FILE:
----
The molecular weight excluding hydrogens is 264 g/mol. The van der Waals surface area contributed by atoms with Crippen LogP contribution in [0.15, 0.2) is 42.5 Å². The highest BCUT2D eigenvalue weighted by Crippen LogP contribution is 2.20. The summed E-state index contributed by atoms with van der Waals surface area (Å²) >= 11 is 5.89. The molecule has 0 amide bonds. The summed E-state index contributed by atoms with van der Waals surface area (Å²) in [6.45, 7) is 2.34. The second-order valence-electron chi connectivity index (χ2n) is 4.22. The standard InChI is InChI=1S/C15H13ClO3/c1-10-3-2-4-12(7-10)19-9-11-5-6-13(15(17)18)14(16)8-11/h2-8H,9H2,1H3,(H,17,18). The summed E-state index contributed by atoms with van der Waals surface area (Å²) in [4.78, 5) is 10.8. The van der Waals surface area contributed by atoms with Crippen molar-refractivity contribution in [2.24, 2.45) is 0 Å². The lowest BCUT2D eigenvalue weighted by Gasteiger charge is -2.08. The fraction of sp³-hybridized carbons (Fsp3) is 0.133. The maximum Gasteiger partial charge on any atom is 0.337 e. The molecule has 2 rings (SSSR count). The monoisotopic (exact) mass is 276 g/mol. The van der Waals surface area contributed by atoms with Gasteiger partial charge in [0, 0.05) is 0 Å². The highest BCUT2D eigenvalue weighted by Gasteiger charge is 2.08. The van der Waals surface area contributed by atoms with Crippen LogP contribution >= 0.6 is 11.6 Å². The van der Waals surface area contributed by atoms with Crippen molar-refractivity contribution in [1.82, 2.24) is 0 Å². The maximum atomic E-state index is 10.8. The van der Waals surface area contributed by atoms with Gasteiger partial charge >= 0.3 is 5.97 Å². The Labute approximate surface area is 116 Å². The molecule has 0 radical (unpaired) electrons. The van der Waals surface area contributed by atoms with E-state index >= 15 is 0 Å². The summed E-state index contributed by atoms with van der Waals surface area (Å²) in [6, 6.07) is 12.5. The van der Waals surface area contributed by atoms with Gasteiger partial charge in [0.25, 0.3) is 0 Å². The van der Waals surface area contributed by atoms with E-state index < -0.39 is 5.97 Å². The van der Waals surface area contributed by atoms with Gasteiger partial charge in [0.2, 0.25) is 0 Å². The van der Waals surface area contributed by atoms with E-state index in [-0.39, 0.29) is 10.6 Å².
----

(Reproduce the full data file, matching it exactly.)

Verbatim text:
The molecular weight excluding hydrogens is 264 g/mol. The van der Waals surface area contributed by atoms with Crippen LogP contribution in [0.15, 0.2) is 42.5 Å². The highest BCUT2D eigenvalue weighted by Crippen LogP contribution is 2.20. The summed E-state index contributed by atoms with van der Waals surface area (Å²) >= 11 is 5.89. The molecule has 0 amide bonds. The summed E-state index contributed by atoms with van der Waals surface area (Å²) in [6.45, 7) is 2.34. The second-order valence-electron chi connectivity index (χ2n) is 4.22. The standard InChI is InChI=1S/C15H13ClO3/c1-10-3-2-4-12(7-10)19-9-11-5-6-13(15(17)18)14(16)8-11/h2-8H,9H2,1H3,(H,17,18). The summed E-state index contributed by atoms with van der Waals surface area (Å²) in [4.78, 5) is 10.8. The van der Waals surface area contributed by atoms with Crippen molar-refractivity contribution in [2.24, 2.45) is 0 Å². The lowest BCUT2D eigenvalue weighted by Gasteiger charge is -2.08. The fraction of sp³-hybridized carbons (Fsp3) is 0.133. The maximum Gasteiger partial charge on any atom is 0.337 e. The molecule has 2 rings (SSSR count). The monoisotopic (exact) mass is 276 g/mol. The van der Waals surface area contributed by atoms with Gasteiger partial charge in [0, 0.05) is 0 Å². The highest BCUT2D eigenvalue weighted by Gasteiger charge is 2.08. The van der Waals surface area contributed by atoms with Crippen LogP contribution >= 0.6 is 11.6 Å². The van der Waals surface area contributed by atoms with Crippen molar-refractivity contribution in [1.82, 2.24) is 0 Å². The maximum atomic E-state index is 10.8. The van der Waals surface area contributed by atoms with Gasteiger partial charge >= 0.3 is 5.97 Å². The Labute approximate surface area is 116 Å². The molecule has 0 radical (unpaired) electrons. The van der Waals surface area contributed by atoms with E-state index >= 15 is 0 Å². The summed E-state index contributed by atoms with van der Waals surface area (Å²) in [6, 6.07) is 12.5. The van der Waals surface area contributed by atoms with Gasteiger partial charge in [0.25, 0.3) is 0 Å². The van der Waals surface area contributed by atoms with E-state index < -0.39 is 5.97 Å². The van der Waals surface area contributed by atoms with Gasteiger partial charge in [0.2, 0.25) is 0 Å². The van der Waals surface area contributed by atoms with E-state index in [-0.39, 0.29) is 10.6 Å².